23 medium, and high levels of dietary energy to attain ADG of 0.23, 0.5, and 0.67 kg/d, respe ctively during the winter after weaning. Heifers fed the lower levels of energy achieved puberty at 433 d ays of age, while the medium and high heifers achieved puberty at 411 and 388 d ays of age, respectively. Pregnancy rates were also affected by the en ergy level fed with low energy heifers having pregnancy rates of 63% and medium and high heifers having pregnancy rates of 90%. Greer et al. (1983) analyzed data on 556 heifers in Montana and reported that heifers were heavier at weaning and fed at highe r levels of nutrition reached puberty at a heavier weight and earlier ages. Patterson et al. (1989) reported that Brahman Hereford heifers fed to reach 65% of mature BW had an increased first service conception rate of approximately 30% compared to heif ers to reach 55% mature BW. In summary, as postweaning nutrient intake is increased resulting in greater ADG, age at puberty is decreased (Arije and Wiltbank, 1974; Bellows et al., 1965; Grass et al., 1982; Greer et al., 1983). Producers often think that protein is the most important nutrient for growth of developing heifers and commonly overfeed protein to heifers (Rice, 1991). Oyedipe et al. (1982) fed Zebu heifers isocaloric diets with two levels of protein, and reported that the high protein group had decreased age at puberty and increased pregnancy rates compared to the lower protein group, which agrees with several earlier studies (Bellows et al., 1965; Wiltbank et al, 1966; McCartor et al., 1979). Clanton and Zimmerman (1970) fed heifers four diffe rent diets including high protein and energy, low protein and energy, high protein low energy, and low protein high energy. High protein and energy heifers had the greatest ADG (0.37 kg/d) followed by the high protein low energy (0.20 kg/d) and low prote in high energy heifers (0.20 kg/d) and finally the low protein and energy heifers (0.10 kg/d). The average age of the first estrus was young est for high protein and energy heifers (384 d) with the other treatments being similar (>450 d). For
24 diets adequa te in energy, higher protein can support faster growth that results in an earlier age at puberty and greater pregnancy rates compared to diets with restricted protein. Energy and protein are both vital components for developing heifers. If one is deficien t the optimal growth will not be realized. Although, energy is the most limiting nutrient, supplementation with protein is necessary when feeding low quality forages. O ver feeding of either energy or protein is inefficient as it increases costs but it ca n also cause short and long term problems associated wi th productivity of the cattle. Management Management of replacement heifers should focus on factors that enhance physiological processes that promote puberty (Patterson et al., 1992). Several manage ment strategies and tools are available to producers that can be used either alone or together in decreasing age at puberty in heifers. Sorting heifers into groups based on weight has received some attention as a management tool in heifer development. Di viding heifers based on weaning weight should allow nutritional requirements to be met more accurately. Staigmiller and Moseley (1981) reported that separating heifers into heavy and light groups allowed heifers to more closely attain their target weights as compared to a group that was not separated. In addition, pregnancy rate was greater for the groups fed separately (85%) compared to the non separated group (70%). Varner et al. (1977) also reported a decreased age at puberty and increased pregnancy r ates for heifers separated by weight compared unsorted groups of heifers. Wiltbank et al. (1985) separated heifers into two groups, by weight. Weight groups were then divided and fed to a light or heavy target weight. The separation allowed the groups t o reach the target weights and no differences in age at puberty or pregnancy rates were found between the two groups. Separation of heifers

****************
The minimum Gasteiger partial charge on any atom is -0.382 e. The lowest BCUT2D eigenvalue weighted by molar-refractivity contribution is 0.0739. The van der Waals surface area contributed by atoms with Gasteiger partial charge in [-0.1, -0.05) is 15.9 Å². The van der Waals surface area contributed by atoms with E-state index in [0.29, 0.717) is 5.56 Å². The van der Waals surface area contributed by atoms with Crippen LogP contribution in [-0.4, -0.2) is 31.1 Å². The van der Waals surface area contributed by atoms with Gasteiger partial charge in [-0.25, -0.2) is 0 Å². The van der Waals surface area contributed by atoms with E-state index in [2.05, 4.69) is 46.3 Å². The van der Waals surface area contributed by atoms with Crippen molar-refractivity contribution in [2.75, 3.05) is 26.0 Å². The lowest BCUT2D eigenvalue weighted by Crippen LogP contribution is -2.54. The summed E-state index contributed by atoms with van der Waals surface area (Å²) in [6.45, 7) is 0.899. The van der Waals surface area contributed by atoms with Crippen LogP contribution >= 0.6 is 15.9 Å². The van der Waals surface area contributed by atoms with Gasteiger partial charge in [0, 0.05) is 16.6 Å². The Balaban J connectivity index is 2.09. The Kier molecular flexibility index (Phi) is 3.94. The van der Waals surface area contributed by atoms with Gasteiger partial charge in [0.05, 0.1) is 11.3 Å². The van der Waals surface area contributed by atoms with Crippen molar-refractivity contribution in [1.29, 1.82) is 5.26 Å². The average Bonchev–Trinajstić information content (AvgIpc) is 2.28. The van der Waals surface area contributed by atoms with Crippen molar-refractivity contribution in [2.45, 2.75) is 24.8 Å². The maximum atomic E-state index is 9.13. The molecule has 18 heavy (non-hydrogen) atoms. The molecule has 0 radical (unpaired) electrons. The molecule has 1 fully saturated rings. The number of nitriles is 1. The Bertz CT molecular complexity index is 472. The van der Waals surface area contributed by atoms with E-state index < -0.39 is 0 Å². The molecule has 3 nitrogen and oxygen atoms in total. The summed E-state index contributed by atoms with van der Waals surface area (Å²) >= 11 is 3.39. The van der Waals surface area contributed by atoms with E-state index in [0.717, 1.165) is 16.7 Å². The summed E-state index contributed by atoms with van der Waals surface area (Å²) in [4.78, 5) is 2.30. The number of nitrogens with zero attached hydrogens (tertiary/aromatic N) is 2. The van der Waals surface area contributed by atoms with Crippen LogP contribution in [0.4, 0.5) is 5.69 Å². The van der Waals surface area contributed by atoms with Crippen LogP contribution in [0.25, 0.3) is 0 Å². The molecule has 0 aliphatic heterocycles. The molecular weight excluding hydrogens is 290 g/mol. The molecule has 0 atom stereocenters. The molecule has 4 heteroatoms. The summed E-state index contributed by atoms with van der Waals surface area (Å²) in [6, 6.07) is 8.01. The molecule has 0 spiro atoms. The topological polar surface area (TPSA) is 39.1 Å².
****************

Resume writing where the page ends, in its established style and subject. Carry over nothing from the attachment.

25 into groups based on BW for feeding can increase performance of small heifers and possibly decrease age at puberty and improve reproductive performance. Creep feeding is a process of feeding calves prior to weaning as a means to improve calf gains. Although, creep feeding can increase weaning weights, it can alter postweaning growth and development and subsequent prod uctivity. Holloway and Totusek (1973) reported that creep feeding high energy feeds to heifers can have detrimental effects on milk production. Martin et al (1981) reported that creep fed heifers had heavier BW at weaning compared to controls but had eq ual BW at one year of age. However, animal longetivity, number of calves weaned, and average weaning weight of calves from creep fed dams was reduced. Similar decreases in performance were reported by Mangus and Brinks (1971), Beltran (1978), and Johnson and Obst (1984). Creep feeding can increase weaning weights, which can aid in puberty attainment, but the long term effects, future milk productivity, future calf production, and the overall longetivity of the heifers productive life. In animals fed on p astures, natural infections with gastrointestinal nematodes usually occur. The presence of a subclinical parasite burden will affect nutrient utilization and possibly alter animal metabolism. Consequently, i t can have a major impact on heifer productivity and her ability to efficiently gain weight during that critical period leading up to the onset of puberty. In beef herds, internal parasites reduce growth rate (Ryan et al., 1997) and retard sexual maturation (Zajac et al., 1991). Purvis and Whittier (1 996) reported that 9 month old heifers that received one treatment of Ivomec had decreased fecal egg counts, increased feed:gain (0.132 vs 0.125), decreased age at puberty (424 vs 434 d), and decreased BW at puberty (349 vs 362 kg) compared to untreated h eifers. However, no differences in first service conception or overall pregnancy rates between treatments were observed. Meja et al. (1999) reported growing